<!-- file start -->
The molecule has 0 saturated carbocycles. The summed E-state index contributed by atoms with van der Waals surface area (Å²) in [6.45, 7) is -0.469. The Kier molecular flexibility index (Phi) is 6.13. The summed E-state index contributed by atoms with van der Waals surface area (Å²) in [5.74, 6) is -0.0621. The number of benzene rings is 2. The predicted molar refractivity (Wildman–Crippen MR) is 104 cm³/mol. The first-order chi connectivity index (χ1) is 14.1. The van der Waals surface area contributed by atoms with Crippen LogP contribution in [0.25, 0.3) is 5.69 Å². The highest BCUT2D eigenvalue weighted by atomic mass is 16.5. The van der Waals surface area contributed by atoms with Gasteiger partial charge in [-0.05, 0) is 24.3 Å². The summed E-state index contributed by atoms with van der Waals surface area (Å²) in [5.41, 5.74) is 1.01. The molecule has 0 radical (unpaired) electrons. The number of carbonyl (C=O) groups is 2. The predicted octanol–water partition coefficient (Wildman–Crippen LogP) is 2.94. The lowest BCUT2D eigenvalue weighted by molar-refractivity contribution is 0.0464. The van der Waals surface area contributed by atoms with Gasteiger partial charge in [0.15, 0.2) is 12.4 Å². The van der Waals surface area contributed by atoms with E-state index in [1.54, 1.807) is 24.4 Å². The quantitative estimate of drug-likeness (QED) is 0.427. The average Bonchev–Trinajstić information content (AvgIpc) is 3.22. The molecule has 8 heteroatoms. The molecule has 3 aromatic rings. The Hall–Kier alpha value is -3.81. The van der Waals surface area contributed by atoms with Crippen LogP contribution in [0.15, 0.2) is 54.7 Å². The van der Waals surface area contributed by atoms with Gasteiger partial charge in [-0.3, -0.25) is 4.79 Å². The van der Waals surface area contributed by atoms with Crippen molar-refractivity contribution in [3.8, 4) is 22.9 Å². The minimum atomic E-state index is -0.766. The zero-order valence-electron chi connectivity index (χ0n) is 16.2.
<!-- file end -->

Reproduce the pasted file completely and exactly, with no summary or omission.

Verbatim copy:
The molecule has 0 saturated carbocycles. The summed E-state index contributed by atoms with van der Waals surface area (Å²) in [6.45, 7) is -0.469. The Kier molecular flexibility index (Phi) is 6.13. The summed E-state index contributed by atoms with van der Waals surface area (Å²) in [5.74, 6) is -0.0621. The number of benzene rings is 2. The predicted molar refractivity (Wildman–Crippen MR) is 104 cm³/mol. The first-order chi connectivity index (χ1) is 14.1. The van der Waals surface area contributed by atoms with Crippen LogP contribution in [0.25, 0.3) is 5.69 Å². The highest BCUT2D eigenvalue weighted by atomic mass is 16.5. The van der Waals surface area contributed by atoms with Gasteiger partial charge in [-0.05, 0) is 24.3 Å². The summed E-state index contributed by atoms with van der Waals surface area (Å²) in [5.41, 5.74) is 1.01. The molecule has 0 radical (unpaired) electrons. The number of carbonyl (C=O) groups is 2. The predicted octanol–water partition coefficient (Wildman–Crippen LogP) is 2.94. The lowest BCUT2D eigenvalue weighted by molar-refractivity contribution is 0.0464. The van der Waals surface area contributed by atoms with Gasteiger partial charge in [0.15, 0.2) is 12.4 Å². The van der Waals surface area contributed by atoms with E-state index in [1.54, 1.807) is 24.4 Å². The quantitative estimate of drug-likeness (QED) is 0.427. The average Bonchev–Trinajstić information content (AvgIpc) is 3.22. The molecule has 8 heteroatoms. The molecule has 3 aromatic rings. The Hall–Kier alpha value is -3.81. The van der Waals surface area contributed by atoms with Crippen LogP contribution in [0.15, 0.2) is 54.7 Å². The van der Waals surface area contributed by atoms with Gasteiger partial charge in [-0.3, -0.25) is 4.79 Å². The van der Waals surface area contributed by atoms with Crippen molar-refractivity contribution in [3.8, 4) is 22.9 Å². The minimum atomic E-state index is -0.766. The zero-order valence-electron chi connectivity index (χ0n) is 16.2.